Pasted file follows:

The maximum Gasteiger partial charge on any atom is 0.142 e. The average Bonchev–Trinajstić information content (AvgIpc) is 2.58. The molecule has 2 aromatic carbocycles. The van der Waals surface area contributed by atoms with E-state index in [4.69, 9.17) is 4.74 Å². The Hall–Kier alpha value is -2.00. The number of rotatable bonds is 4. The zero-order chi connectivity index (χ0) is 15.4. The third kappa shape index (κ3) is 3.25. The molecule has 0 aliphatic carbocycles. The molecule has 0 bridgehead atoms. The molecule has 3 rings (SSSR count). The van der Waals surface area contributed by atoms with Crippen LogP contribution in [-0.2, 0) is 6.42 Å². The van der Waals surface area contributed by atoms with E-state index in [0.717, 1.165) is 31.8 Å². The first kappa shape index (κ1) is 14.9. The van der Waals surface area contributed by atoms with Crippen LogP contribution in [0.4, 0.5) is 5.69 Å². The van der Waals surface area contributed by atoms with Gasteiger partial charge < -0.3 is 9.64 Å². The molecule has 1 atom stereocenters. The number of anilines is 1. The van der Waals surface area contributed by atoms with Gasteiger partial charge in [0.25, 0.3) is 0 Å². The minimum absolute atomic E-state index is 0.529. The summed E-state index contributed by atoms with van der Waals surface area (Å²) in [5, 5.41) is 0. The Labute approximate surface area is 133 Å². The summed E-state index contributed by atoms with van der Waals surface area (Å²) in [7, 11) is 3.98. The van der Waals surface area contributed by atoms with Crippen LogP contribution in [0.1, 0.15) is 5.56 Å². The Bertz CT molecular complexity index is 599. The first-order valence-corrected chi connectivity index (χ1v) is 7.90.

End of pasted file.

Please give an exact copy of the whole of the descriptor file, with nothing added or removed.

The maximum Gasteiger partial charge on any atom is 0.142 e. The average Bonchev–Trinajstić information content (AvgIpc) is 2.58. The molecule has 2 aromatic carbocycles. The van der Waals surface area contributed by atoms with E-state index in [4.69, 9.17) is 4.74 Å². The Hall–Kier alpha value is -2.00. The number of rotatable bonds is 4. The zero-order chi connectivity index (χ0) is 15.4. The third kappa shape index (κ3) is 3.25. The molecule has 0 aliphatic carbocycles. The molecule has 0 bridgehead atoms. The molecule has 3 rings (SSSR count). The van der Waals surface area contributed by atoms with Crippen LogP contribution in [-0.2, 0) is 6.42 Å². The van der Waals surface area contributed by atoms with E-state index in [0.717, 1.165) is 31.8 Å². The first kappa shape index (κ1) is 14.9. The van der Waals surface area contributed by atoms with Crippen LogP contribution in [0.4, 0.5) is 5.69 Å². The van der Waals surface area contributed by atoms with Gasteiger partial charge < -0.3 is 9.64 Å². The molecule has 1 atom stereocenters. The number of anilines is 1. The van der Waals surface area contributed by atoms with Gasteiger partial charge in [0.25, 0.3) is 0 Å². The minimum absolute atomic E-state index is 0.529. The summed E-state index contributed by atoms with van der Waals surface area (Å²) in [5, 5.41) is 0. The Labute approximate surface area is 133 Å². The summed E-state index contributed by atoms with van der Waals surface area (Å²) in [7, 11) is 3.98. The van der Waals surface area contributed by atoms with Crippen LogP contribution in [0.1, 0.15) is 5.56 Å². The Bertz CT molecular complexity index is 599. The first-order valence-corrected chi connectivity index (χ1v) is 7.90.